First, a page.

Pressure mounts in the Volvo Ocean Race
by Sophie Luther on 17 Dec 2011
In the Volvo Ocean Race, many described the weather situation earlier in the day as the ‘nightmare zone’ but, for navigator Andrew Cape, he kept a cool, calm, and collected demeanor as it was just another day at the office on board the Leg 2 and overall leader Telefonica skippered by Iker Martinez (ESP).
Team Telefonica - Volvo Ocean Race 2011-12 Ian Roman/Volvo Ocean Race© http://www.volvooceanrace.com
'It’s hard but this isn’t the worst we’ve had. At least it’s not super windy. It’s unpleasant but it’s just like a good day in the English Channel and we’ve all done that before. It’s something you’ve just got to do,' said the veteran Australian navigator, whose home in England is on the Solent.
But, by 1900 UTC, the situation was changing and the pressure was piling on the leaders. The north/south divide had again widened to 188 nautical miles (nm) as Groupama 4 (Franck Cammas/ESP) continues her dive further south. While she has more miles to sail, down at 37 degrees south, she has a 15-knot southwesterly breeze and is heading east at around 15 knots and making huge gains.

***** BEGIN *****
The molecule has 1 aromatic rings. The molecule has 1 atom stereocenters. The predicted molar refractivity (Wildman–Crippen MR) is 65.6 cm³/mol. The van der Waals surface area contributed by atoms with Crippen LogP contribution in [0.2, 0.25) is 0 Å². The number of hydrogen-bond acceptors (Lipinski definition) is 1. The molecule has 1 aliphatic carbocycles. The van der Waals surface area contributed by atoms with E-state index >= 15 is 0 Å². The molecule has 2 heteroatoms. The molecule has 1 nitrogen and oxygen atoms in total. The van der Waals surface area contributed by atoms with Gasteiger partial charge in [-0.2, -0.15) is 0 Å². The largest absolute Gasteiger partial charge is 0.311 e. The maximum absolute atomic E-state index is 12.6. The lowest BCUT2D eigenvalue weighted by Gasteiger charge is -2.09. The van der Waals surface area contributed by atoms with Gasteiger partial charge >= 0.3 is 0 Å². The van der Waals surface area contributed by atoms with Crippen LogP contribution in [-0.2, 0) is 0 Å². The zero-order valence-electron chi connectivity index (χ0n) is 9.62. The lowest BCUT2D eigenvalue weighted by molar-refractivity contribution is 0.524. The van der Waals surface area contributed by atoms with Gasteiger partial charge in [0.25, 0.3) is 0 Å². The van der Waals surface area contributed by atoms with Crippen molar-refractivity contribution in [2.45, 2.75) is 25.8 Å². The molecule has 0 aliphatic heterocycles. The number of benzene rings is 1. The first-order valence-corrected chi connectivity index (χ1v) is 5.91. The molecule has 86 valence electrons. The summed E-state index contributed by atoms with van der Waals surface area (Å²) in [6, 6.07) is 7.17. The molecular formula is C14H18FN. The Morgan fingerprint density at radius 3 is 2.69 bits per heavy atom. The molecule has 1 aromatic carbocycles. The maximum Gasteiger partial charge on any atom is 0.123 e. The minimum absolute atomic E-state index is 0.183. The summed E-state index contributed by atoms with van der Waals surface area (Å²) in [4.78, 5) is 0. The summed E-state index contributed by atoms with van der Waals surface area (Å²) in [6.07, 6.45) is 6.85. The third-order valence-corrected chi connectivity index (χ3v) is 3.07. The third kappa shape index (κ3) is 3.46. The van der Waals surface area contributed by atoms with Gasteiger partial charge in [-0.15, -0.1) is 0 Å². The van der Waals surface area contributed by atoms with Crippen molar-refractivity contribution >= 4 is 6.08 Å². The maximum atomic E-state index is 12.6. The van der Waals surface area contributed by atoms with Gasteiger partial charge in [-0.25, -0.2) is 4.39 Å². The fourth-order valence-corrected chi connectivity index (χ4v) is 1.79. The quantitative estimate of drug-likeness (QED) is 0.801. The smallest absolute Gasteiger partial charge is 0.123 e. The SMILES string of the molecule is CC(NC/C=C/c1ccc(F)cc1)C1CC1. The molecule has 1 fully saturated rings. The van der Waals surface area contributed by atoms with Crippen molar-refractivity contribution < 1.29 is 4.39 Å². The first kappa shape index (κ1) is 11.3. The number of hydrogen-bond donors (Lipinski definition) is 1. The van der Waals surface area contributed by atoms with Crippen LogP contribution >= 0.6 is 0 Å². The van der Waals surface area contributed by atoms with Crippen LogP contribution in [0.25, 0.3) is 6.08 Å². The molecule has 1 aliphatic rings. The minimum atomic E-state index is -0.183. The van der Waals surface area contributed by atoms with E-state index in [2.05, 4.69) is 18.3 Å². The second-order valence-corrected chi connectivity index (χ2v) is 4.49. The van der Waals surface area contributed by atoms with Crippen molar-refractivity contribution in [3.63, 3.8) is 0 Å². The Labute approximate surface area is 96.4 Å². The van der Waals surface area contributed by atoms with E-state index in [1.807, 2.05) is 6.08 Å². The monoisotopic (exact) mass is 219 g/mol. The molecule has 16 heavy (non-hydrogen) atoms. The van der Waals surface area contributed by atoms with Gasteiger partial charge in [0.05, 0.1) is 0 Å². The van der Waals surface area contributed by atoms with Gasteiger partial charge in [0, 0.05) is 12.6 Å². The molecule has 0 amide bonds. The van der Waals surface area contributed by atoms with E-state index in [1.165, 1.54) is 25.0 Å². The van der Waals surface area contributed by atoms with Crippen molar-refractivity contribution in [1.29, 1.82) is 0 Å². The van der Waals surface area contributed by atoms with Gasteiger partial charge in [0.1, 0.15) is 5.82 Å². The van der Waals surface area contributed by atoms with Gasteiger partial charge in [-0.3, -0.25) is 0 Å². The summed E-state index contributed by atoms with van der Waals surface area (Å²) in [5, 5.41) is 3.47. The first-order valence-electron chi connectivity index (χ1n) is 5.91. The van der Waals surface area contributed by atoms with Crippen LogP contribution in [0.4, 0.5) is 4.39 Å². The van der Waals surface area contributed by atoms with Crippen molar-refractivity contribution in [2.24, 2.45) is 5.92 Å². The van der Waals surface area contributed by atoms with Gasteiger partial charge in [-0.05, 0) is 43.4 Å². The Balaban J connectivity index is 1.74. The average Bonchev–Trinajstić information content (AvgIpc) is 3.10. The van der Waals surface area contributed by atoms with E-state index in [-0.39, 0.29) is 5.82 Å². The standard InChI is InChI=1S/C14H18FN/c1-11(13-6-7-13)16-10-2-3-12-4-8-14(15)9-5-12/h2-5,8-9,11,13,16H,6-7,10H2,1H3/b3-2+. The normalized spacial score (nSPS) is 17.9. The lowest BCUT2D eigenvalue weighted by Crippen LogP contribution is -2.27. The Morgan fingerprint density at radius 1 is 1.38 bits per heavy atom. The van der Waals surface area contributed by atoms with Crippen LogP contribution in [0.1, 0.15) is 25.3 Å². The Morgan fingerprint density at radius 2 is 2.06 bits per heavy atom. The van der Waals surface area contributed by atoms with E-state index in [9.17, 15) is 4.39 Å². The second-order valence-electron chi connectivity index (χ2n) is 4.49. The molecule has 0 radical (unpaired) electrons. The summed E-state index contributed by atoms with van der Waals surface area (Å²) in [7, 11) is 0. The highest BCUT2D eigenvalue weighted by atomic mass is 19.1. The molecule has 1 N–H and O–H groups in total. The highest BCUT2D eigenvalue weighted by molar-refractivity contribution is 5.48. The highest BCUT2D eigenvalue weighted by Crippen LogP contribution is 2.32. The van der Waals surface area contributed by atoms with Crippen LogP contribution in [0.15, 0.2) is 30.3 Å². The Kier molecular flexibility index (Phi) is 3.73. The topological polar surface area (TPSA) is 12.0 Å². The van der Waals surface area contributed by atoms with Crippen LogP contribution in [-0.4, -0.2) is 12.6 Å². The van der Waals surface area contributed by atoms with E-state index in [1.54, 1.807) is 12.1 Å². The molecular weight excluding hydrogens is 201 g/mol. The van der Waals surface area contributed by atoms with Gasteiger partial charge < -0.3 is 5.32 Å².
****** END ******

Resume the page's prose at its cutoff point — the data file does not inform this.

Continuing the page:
Camper (Chris Nicholson/AUS) is now in second place and Puma’s Mar Mostro (Ken Read/USA) has moved up to third. Both are at 35 degrees south and, with a better breeze, they are sailing 12 to 14 knots, which is moving them nicely up the leaderboard. Telefónica, at 34 degrees south, is achieving half their speed and Ian Walker and Abu Dhabi Ocean Racing’s Azzam, is suffering the same fate, moving slowly at 34 nm further south.
Meanwhile on board Sanya (Mike Sanderson/NZL), the team reported damaging the tack line which holds the code zero sail to the deck when the boat was slamming hard in 20 knots of wind. It is not terminal and the crew is busy effecting repairs in order to put the sail to good use again later in the leg. They have, however, dropped to fourth position and lost a few miles to the leader this evening.
Volvo Ocean Race website
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